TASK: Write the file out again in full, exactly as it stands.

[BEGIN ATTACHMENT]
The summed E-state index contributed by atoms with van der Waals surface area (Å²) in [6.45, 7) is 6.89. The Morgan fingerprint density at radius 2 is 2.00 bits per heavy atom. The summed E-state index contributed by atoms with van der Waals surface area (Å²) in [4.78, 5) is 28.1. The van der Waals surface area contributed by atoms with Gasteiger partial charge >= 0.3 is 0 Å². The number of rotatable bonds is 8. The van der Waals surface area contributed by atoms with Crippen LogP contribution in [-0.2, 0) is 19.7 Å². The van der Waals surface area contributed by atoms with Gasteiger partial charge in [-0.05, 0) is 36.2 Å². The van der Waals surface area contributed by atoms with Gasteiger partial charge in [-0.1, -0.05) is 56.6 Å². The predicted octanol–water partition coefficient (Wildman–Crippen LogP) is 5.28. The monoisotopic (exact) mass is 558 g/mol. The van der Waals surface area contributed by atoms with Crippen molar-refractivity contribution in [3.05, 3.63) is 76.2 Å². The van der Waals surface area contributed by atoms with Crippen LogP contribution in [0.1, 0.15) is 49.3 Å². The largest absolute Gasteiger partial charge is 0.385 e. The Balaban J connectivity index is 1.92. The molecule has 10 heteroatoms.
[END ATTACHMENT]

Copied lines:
The summed E-state index contributed by atoms with van der Waals surface area (Å²) in [6.45, 7) is 6.89. The Morgan fingerprint density at radius 2 is 2.00 bits per heavy atom. The summed E-state index contributed by atoms with van der Waals surface area (Å²) in [4.78, 5) is 28.1. The van der Waals surface area contributed by atoms with Gasteiger partial charge >= 0.3 is 0 Å². The number of rotatable bonds is 8. The van der Waals surface area contributed by atoms with Crippen LogP contribution in [-0.2, 0) is 19.7 Å². The van der Waals surface area contributed by atoms with Gasteiger partial charge in [-0.05, 0) is 36.2 Å². The van der Waals surface area contributed by atoms with Gasteiger partial charge in [-0.1, -0.05) is 56.6 Å². The predicted octanol–water partition coefficient (Wildman–Crippen LogP) is 5.28. The monoisotopic (exact) mass is 558 g/mol. The van der Waals surface area contributed by atoms with Crippen molar-refractivity contribution in [3.05, 3.63) is 76.2 Å². The van der Waals surface area contributed by atoms with Crippen LogP contribution in [0.1, 0.15) is 49.3 Å². The largest absolute Gasteiger partial charge is 0.385 e. The Balaban J connectivity index is 1.92. The molecule has 10 heteroatoms.